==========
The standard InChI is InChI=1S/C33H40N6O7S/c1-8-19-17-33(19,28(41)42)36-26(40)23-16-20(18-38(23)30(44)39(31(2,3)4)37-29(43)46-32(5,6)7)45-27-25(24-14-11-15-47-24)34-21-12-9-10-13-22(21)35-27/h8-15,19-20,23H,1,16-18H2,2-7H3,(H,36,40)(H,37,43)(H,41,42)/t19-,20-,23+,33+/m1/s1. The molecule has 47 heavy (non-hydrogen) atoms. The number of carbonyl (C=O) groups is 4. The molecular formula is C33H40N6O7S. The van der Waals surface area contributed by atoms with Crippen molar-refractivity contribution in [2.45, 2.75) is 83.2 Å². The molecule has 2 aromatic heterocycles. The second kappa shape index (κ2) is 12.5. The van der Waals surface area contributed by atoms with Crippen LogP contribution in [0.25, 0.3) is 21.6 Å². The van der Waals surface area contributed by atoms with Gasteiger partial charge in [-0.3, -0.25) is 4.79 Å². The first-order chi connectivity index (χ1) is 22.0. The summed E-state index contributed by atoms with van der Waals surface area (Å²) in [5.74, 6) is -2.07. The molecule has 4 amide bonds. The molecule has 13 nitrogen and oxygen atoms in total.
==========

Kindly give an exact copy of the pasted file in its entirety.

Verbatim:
The standard InChI is InChI=1S/C33H40N6O7S/c1-8-19-17-33(19,28(41)42)36-26(40)23-16-20(18-38(23)30(44)39(31(2,3)4)37-29(43)46-32(5,6)7)45-27-25(24-14-11-15-47-24)34-21-12-9-10-13-22(21)35-27/h8-15,19-20,23H,1,16-18H2,2-7H3,(H,36,40)(H,37,43)(H,41,42)/t19-,20-,23+,33+/m1/s1. The molecule has 47 heavy (non-hydrogen) atoms. The number of carbonyl (C=O) groups is 4. The molecular formula is C33H40N6O7S. The van der Waals surface area contributed by atoms with Crippen molar-refractivity contribution in [2.45, 2.75) is 83.2 Å². The molecule has 2 aromatic heterocycles. The second kappa shape index (κ2) is 12.5. The van der Waals surface area contributed by atoms with Crippen LogP contribution in [0.25, 0.3) is 21.6 Å². The van der Waals surface area contributed by atoms with Gasteiger partial charge in [-0.3, -0.25) is 4.79 Å². The first-order chi connectivity index (χ1) is 22.0. The summed E-state index contributed by atoms with van der Waals surface area (Å²) in [5.74, 6) is -2.07. The molecule has 4 amide bonds. The molecule has 13 nitrogen and oxygen atoms in total.